Largely believed to be announced on Pi day (March 14th), Android P Developer Preview 1 was unexpectedly launched on March 7th this week. The first Android P preview supports the Google Pixel, Google Pixel XL, Google Pixel 2, and Google Pixel 2 XL, and sadly drops support for the Google Pixel C, Google Nexus 5X, and Google Nexus 6P. There are a lot of changes in Android P, with more to come as subsequent Developer Previews are released.
We’ve been digging through Android P DP1 to find out everything new about the release. Our first post on the new features covered almost everything important in the new release, but as always there are a few subtle changes that escape our initial assessment. Therefore, this post will cover the rest of the features that we didn’t mention in our first go-around.
Before we dive in, I’m going to link a few posts that I recommend you read if you want to get the full picture of what’s new in Android P Developer Preview 1. I won’t be rehashing anything covered in these previous posts, so I recommend you give them a read if you are interested in one of the topics mentioned:
- An overview of some of the most important changes for developers as well as some unannounced features in Android P.
- An overview of most of the privacy-focused changes in Android P DP1.
- Explanation of the restrictions Android P places on custom overlays (Substratum themes)
- Enhancements to the Autofill Framework (Autofill for mobile web browsers)
Lastly, if you are interested in discussing the new changes in Android P, leave a comment in our discussion post. Now, let’s dive in.
The Minor Changes in Android P DP1 for the Google Pixel/XL & Pixel 2/2 XL
Smart Battery Manager
Let’s start off with something that I haven’t seen mentioned anywhere else: Android P’s Smart Battery Manager. This isn’t a feature that you can toggle (at least, not without a bit of trickery), because it’s supposed to work without you ever realizing it. The feature is activated by default, and what it does is “automatically adjust[s] power usage by apps based on usage.” If you issue the following ADB command, you can expose the interface for this feature (though there’s no real reason you would ever want to do this):
adb shell settings put global app_standby_enabled 0
Charging Sounds Work, and you can Customize It!
When I received my OnePlus 5, one of the minor aspects that I loved about OxygenOS is the neat Dash Charge sound that plays when you plug your phone into a compatible charger. Although I switched over to LineageOS 15.1 on that phone, I was still able to use that audio file for my charging sound thanks to a quick modification. Unfortunately, that didn’t work on my unrooted Google Pixel 2 XL running Android Oreo, because for whatever reason the charging sound in Oreo only plays when the phone is wireless charging…which neither the original Google Pixel nor Pixel 2 supports.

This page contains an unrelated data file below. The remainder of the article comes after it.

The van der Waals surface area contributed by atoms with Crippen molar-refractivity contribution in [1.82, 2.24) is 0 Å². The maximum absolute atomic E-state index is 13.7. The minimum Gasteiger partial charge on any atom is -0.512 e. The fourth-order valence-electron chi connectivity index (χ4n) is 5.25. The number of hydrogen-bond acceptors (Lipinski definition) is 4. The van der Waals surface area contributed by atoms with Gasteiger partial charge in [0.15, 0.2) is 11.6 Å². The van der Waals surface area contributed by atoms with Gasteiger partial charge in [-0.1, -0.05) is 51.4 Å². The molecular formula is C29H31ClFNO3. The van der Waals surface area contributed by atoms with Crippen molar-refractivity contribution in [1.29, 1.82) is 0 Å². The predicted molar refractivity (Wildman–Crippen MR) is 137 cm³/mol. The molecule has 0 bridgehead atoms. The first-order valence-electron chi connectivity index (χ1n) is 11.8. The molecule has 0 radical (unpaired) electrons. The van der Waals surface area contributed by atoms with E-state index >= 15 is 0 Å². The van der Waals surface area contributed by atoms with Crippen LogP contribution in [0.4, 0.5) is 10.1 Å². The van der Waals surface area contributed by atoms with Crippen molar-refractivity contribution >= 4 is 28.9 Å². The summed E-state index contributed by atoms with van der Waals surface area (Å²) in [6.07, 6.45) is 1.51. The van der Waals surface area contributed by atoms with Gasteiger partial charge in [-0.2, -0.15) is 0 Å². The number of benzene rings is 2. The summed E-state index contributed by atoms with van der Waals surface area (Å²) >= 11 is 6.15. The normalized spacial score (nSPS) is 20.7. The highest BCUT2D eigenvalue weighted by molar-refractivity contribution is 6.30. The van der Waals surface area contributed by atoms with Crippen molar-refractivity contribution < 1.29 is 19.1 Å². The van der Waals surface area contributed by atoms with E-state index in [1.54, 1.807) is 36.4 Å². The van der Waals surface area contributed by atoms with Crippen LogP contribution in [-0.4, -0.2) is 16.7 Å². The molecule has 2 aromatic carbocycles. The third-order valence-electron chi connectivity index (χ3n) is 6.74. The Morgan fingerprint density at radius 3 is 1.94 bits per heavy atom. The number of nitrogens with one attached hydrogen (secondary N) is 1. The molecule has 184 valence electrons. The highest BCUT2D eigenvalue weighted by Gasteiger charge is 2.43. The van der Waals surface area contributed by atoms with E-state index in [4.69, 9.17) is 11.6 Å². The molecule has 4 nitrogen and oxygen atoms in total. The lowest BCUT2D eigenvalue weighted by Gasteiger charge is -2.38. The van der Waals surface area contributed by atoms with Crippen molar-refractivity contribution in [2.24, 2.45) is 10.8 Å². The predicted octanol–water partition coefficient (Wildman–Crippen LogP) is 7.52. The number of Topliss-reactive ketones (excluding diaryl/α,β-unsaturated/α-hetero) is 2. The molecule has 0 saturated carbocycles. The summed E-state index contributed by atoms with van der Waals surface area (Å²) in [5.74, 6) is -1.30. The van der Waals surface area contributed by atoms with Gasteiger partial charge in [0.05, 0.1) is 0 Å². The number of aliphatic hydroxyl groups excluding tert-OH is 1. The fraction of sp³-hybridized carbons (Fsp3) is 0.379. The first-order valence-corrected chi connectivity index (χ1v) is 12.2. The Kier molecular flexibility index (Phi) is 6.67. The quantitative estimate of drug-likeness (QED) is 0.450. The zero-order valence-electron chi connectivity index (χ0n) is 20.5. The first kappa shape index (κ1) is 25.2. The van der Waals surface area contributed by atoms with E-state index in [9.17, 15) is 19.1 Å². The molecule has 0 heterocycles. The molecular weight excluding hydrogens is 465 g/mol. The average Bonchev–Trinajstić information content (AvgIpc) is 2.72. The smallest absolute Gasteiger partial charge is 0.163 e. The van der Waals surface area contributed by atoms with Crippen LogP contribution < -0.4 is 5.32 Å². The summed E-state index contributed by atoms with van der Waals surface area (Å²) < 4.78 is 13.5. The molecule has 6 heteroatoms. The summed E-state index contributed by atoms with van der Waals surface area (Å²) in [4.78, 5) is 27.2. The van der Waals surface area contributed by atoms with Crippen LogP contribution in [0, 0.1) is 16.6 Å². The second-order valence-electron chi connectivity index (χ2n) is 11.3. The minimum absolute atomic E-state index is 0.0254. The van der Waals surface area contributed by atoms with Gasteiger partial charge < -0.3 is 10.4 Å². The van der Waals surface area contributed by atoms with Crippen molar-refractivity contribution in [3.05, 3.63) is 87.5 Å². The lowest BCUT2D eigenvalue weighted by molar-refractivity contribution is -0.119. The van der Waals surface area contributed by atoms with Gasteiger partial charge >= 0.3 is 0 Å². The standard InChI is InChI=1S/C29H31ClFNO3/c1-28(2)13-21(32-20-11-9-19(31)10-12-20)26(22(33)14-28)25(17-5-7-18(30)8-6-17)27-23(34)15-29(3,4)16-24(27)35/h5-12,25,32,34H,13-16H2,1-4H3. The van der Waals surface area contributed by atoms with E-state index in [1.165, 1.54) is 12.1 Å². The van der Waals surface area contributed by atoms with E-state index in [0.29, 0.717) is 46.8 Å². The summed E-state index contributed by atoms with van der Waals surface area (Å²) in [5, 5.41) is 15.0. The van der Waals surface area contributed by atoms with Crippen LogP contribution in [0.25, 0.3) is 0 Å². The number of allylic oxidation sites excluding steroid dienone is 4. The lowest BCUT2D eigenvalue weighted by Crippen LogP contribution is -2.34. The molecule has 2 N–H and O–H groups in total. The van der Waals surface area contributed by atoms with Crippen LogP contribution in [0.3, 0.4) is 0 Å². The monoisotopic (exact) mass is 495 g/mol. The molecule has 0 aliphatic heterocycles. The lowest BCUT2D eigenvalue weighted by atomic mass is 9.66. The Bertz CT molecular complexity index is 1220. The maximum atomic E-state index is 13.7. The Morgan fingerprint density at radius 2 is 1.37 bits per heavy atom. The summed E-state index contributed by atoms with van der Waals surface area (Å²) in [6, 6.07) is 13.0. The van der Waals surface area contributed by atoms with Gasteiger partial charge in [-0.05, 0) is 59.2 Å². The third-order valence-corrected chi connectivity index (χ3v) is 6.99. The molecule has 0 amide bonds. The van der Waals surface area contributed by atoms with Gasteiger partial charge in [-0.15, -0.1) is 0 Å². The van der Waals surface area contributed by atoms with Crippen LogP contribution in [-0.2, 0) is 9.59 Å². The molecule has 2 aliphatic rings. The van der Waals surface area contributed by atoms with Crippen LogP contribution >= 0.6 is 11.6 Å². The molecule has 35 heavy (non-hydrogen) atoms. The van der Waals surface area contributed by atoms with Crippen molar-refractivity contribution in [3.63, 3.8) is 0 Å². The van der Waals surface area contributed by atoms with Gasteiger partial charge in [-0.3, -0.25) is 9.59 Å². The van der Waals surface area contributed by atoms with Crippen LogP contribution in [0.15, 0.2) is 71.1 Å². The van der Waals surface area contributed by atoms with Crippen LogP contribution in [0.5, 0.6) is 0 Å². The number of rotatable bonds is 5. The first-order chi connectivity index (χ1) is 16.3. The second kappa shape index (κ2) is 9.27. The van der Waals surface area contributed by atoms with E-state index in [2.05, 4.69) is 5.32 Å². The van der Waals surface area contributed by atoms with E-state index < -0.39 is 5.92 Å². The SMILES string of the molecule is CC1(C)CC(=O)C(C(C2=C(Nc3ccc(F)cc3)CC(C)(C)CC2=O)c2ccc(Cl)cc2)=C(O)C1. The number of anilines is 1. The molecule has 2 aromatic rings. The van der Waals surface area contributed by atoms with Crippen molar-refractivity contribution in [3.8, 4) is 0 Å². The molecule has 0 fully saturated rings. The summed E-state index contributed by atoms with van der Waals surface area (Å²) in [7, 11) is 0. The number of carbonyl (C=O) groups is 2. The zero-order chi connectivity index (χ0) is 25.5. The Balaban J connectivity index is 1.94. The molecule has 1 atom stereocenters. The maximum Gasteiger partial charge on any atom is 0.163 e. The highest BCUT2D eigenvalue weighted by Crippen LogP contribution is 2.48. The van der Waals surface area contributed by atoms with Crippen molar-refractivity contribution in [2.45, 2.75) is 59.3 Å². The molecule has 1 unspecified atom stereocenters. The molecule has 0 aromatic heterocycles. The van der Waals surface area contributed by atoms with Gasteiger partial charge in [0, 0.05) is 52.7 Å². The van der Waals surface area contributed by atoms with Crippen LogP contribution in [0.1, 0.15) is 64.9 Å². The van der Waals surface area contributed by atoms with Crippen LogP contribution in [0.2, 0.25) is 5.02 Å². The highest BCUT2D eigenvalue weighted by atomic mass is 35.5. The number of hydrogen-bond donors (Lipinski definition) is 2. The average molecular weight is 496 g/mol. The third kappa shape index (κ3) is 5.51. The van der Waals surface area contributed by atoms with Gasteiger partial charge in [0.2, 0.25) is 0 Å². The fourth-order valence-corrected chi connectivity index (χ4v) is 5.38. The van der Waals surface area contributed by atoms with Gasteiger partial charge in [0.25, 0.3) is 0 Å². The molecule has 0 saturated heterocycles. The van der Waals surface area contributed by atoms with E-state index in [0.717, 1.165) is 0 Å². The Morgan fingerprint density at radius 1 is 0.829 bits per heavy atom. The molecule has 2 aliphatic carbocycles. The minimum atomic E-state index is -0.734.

Luckily, that has been changed in Android P Developer Preview 1. If you toggle charging sounds in Sound preferences under Settings, you will now hear a quick sound when you connect your charger. What’s even better is the fact that you can now customize this sound…unofficially, at least!
A simple ADB command and an audio file of your choice is all you need. If you want an example, I’ve uploaded the stock Dash Charge sound from OxygenOS for you to try.
Unzip the above audio file and place it anywhere on your Google Pixel or Pixel 2’s internal storage (I chose the root directory as an example.) Then, in a command prompt or terminal, enter the following:
adb shell settings put global wireless_charging_started_sound /sdcard/DashChargingSound.ogg
Replace “/sdcard/DashChargingSound.ogg” with the path to whatever other audio file you want to be played when you plug in your phone. I haven’t fully tested this to see what restrictions there are in terms of what audio files you can play, so don’t be surprised if not every file works.
(Interestingly, the preference is titled “wireless_charging_started_sound” which shows that Google intended for the feature to only work with wireless charging in Android Oreo, but they haven’t yet split the preference into separate one for P just yet.)
SystemUI Tuner is gone, but you can still Customize Lockscreen Shortcuts & Navigation Bar
In previous versions of Android, Google had a hidden “SystemUI Tuner” menu in Settings. This menu was accessed by pulling down the status bar and long-pressing on the settings cog. In Android P, however, SystemUI Tuner can no longer be accessed this way. We’re not sure if there’s another way to access it (we’re waiting on the P DP1 source code drop to confirm), but almost all of the functionality can still be accessed unofficially.
For example, the features that were previously found in System UI Tuner such as lockscreen shortcut customization, navigation bar tuner, and status bar icon control can all still be accessed via ADB. If you would rather not mess with ADB here, then you can get around that requirement by using XDA Forum Moderator Zacharee1‘s aptly named SystemUI Tuner app.